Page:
Are Allergies, Ear Pressure and Earaches Related?
Most people equate respiratory allergies with watery eyes, sneezing and other eye/nose symptoms. However, anything connected to the upper respiratory system can be affected by certain allergies. If you have earaches or ear pressure, allergies may be to blame for your symptoms.
Ear pressure can be caused by many different conditions. Changes in altitude when traveling is a common cause of ear pressure, as can ear wax or a foreign object in the ear. However, the most common causes of ear pressure and pain are respiratory related like colds, sinus issues and nasal allergies.
Can Allergies Cause Ear Pressure and Pain?
While there are many kinds of allergies, nasal rhinitis is one of the more common varieties. Those with seasonal or year-round allergies that affect the eyes, nose and sinuses likely have nasal rhinitis. These allergies cause the body to create histamine, which results in inflammation and buildup of fluid.
The ears, nose and throat are all connected. When allergies cause excess fluid and inflammation in the nose and sinuses, it can affect the throat (post-nasal drip) and the ears. If you experience ear pressure, allergies could be creating fluid that is impacting the ears. Nasal rhinitis can affect the ears by:
- Creating a blockage in the eustachian tube, which connects to the nasal cavity
- Fluid from the nasal cavity can build up behind the ear drum
- Ears cannot drain properly
- Increased risk of ear infections
With more fluid and swelling in the nasal cavity and sinuses, there can be ear pressure and pain. This is a side effect of the allergies, but often, blockages and fluid in the ear can lead to an infection. Treatment for ear pressure and pain starts with controlling allergies and also clearing the ear canals.
Treatment for Allergies, Ear Pressure and Earaches
Since nasal rhinitis is the primary cause of ear pressure, treatment for allergies is the first step in getting relief. There are many different medications that can help reduce histamine production and the resulting fluid or inflammation. Your doctor can help you determine the right medication, which may include:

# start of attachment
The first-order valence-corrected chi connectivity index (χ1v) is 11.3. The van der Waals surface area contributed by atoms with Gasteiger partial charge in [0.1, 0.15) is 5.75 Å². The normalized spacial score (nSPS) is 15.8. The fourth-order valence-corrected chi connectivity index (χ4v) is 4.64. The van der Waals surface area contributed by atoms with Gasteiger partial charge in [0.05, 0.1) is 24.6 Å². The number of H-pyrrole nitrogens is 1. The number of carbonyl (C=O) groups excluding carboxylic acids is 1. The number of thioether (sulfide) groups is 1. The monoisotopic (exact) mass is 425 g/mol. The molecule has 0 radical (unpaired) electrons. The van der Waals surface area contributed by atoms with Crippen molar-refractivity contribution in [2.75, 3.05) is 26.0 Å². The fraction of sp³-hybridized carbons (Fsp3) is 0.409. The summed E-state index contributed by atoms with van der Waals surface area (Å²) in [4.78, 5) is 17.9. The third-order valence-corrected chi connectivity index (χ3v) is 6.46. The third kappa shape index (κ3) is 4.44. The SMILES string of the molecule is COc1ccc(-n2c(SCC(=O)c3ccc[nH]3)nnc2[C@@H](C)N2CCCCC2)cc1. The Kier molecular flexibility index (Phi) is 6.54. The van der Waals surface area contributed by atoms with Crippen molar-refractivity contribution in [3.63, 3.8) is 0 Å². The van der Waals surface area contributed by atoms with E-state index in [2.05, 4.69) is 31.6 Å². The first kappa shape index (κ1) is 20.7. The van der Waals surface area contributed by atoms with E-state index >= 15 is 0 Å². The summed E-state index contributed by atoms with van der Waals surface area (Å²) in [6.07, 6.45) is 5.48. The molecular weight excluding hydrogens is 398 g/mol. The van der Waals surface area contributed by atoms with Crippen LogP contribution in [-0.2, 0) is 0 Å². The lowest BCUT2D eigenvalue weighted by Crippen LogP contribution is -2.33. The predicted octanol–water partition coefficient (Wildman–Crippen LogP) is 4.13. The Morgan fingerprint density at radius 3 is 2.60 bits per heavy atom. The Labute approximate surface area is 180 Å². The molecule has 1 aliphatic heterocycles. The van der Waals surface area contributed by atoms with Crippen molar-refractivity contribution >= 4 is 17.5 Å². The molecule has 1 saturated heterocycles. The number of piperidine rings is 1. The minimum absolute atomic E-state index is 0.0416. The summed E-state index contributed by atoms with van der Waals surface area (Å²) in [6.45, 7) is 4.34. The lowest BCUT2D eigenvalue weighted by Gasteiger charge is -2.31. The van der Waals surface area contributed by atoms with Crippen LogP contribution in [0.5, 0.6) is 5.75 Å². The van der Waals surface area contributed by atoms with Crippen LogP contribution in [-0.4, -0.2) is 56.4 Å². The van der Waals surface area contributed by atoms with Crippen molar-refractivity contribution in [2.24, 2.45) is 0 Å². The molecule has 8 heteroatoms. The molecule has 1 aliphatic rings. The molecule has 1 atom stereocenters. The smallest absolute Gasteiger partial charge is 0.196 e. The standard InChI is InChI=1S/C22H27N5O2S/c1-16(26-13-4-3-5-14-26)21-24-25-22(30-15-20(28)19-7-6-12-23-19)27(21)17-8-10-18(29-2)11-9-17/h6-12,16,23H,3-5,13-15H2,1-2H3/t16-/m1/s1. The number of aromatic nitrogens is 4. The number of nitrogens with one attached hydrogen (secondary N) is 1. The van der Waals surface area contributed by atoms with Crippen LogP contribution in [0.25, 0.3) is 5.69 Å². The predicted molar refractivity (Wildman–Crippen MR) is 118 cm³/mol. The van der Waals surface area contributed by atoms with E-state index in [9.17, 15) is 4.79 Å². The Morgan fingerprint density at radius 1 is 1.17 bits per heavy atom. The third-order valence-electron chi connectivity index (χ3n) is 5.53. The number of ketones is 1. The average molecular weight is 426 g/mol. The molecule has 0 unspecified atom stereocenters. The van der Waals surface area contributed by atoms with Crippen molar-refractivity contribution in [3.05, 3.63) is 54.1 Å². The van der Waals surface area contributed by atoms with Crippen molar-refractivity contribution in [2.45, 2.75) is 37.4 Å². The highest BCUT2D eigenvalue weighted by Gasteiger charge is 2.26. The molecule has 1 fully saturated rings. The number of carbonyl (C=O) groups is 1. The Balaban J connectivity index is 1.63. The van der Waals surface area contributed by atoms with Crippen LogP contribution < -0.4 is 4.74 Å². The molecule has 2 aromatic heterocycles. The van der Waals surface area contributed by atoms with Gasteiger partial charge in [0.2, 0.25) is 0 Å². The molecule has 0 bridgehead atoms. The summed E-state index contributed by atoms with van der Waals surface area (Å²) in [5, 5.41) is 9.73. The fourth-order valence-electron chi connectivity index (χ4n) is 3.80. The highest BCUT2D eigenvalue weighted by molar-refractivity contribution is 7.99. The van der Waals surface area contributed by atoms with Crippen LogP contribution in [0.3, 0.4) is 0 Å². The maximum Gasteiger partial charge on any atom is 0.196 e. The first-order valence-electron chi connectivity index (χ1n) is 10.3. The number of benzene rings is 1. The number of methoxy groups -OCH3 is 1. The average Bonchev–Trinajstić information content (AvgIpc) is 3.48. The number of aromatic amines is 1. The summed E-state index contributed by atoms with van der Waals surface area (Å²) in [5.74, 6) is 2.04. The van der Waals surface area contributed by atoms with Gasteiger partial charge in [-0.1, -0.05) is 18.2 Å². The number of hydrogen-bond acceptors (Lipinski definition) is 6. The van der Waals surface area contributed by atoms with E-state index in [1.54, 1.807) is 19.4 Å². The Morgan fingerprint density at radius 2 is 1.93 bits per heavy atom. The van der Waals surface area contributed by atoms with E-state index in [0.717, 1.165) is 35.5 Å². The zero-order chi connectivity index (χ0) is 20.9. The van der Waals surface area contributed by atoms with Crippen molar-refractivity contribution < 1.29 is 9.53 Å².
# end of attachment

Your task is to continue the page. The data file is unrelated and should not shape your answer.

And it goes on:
- Nasal decongestants
- Allergy shots
- Nasal corticosteroid sprays
Determining what allergens cause your allergy symptoms can also be helpful. If you can avoid the allergens, it can reduce your symptoms. Allergy testing through your doctor and treatment for your allergies can reduce your nasal, eye, throat and ear pressure symptoms.
How to Relieve Ear Pressure Caused by Allergies
Allergy medication is the first line of defense on how to relieve ear pressure caused by allergic rhinitis. However, you can try to relieve ear pressure and pain by “popping” your ear by yawning or swallowing. A warm compress on the ears may offer temporary relief while the medications are working on your nasal congestion.
Ear Complications from Allergies
When you have nasal allergies, ear pressure can be a symptom. However, if the ear canals are blocked from chronic allergies, there can be complications with the ears. Not only can you experience ear pressure and pain, but you may need medical care to address ear damage. Some of the possible ear complications include:
- Ear infections. People with allergies are more likely to develop an ear infection than those without. The fluid buildup can lead to bacteria or viral infections in the middle ear, causing pain, hearing reduction, sore throat, fever and other symptoms.
- Ruptured ear drum. Chronic ear pressure and infections can cause a ruptured ear drum. You may experience ear pain, hearing loss, tinnitus and vertigo. This can require treatment or surgery to prevent permanent hearing loss.
- Chronic otitis media. Ongoing ear infections from fluid caused by allergies can cause chronic otitis media, a returning middle ear infection. This can cause ear drum damage, hearing or damage to facial nerves.
While ear pressure and allergies may not seem like urgent medical conditions, if left untreated, they can cause more serious health issues. If you have ongoing ear pressure or pain, you should see an ear, nose
and throat (ENT) specialist to determine the best treatment for your allergies and linked ear conditions.
Treatment for chronic ear pressure may require surgery. If the fluid buildup cannot be resolved with medications, myringotomy or ear tube procedures may be required to drain the fluid in the middle ear.
When to Seek Medical Treatment
As you can see, not only can allergies cause ear pressure, but they can lead to serious ear problems. If you have ongoing allergies, finding the right treatment to control the fluid and inflammation can often resolve your ear pressure and pain. However, if you continue to have ear issues, you may need to see an ENT specialist.
Most allergies resolve quickly with home treatment and are manageable. If you have chronic nasal congestion or sinus problems that are causing ear pressure, it is time to seek professional medical attention from your primary care doctor or an ENT specialist.